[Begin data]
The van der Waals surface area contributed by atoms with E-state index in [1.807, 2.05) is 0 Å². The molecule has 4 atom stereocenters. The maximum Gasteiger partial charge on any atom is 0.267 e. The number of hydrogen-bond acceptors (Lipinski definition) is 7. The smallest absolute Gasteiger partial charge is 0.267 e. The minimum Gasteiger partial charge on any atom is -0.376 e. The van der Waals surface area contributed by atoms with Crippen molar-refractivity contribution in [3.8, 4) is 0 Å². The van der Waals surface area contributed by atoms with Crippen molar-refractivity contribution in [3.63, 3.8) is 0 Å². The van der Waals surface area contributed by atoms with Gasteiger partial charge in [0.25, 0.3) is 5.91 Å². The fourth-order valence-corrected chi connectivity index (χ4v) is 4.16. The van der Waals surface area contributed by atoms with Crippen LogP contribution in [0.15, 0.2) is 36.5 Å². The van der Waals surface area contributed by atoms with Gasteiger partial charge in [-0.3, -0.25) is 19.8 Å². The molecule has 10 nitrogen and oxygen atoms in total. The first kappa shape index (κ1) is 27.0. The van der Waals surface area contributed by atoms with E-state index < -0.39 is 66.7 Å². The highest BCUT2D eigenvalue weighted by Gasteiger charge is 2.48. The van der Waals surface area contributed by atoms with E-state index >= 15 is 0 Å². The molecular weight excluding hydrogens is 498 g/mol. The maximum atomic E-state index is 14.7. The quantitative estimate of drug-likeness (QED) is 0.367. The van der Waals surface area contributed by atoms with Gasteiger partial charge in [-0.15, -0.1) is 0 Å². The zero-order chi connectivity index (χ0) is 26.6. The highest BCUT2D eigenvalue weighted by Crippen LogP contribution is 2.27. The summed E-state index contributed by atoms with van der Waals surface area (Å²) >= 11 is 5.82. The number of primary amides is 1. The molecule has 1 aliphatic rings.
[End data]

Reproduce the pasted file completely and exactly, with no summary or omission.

The van der Waals surface area contributed by atoms with E-state index in [1.807, 2.05) is 0 Å². The molecule has 4 atom stereocenters. The maximum Gasteiger partial charge on any atom is 0.267 e. The number of hydrogen-bond acceptors (Lipinski definition) is 7. The smallest absolute Gasteiger partial charge is 0.267 e. The minimum Gasteiger partial charge on any atom is -0.376 e. The van der Waals surface area contributed by atoms with Crippen molar-refractivity contribution in [3.8, 4) is 0 Å². The van der Waals surface area contributed by atoms with Crippen molar-refractivity contribution in [3.63, 3.8) is 0 Å². The van der Waals surface area contributed by atoms with Gasteiger partial charge in [0.25, 0.3) is 5.91 Å². The fourth-order valence-corrected chi connectivity index (χ4v) is 4.16. The van der Waals surface area contributed by atoms with Crippen LogP contribution in [0.15, 0.2) is 36.5 Å². The van der Waals surface area contributed by atoms with Gasteiger partial charge in [-0.3, -0.25) is 19.8 Å². The molecule has 10 nitrogen and oxygen atoms in total. The first kappa shape index (κ1) is 27.0. The van der Waals surface area contributed by atoms with E-state index < -0.39 is 66.7 Å². The highest BCUT2D eigenvalue weighted by Gasteiger charge is 2.48. The van der Waals surface area contributed by atoms with E-state index >= 15 is 0 Å². The molecular weight excluding hydrogens is 498 g/mol. The maximum atomic E-state index is 14.7. The quantitative estimate of drug-likeness (QED) is 0.367. The van der Waals surface area contributed by atoms with Gasteiger partial charge in [-0.15, -0.1) is 0 Å². The zero-order chi connectivity index (χ0) is 26.6. The highest BCUT2D eigenvalue weighted by Crippen LogP contribution is 2.27. The summed E-state index contributed by atoms with van der Waals surface area (Å²) >= 11 is 5.82. The number of primary amides is 1. The molecule has 1 aliphatic rings.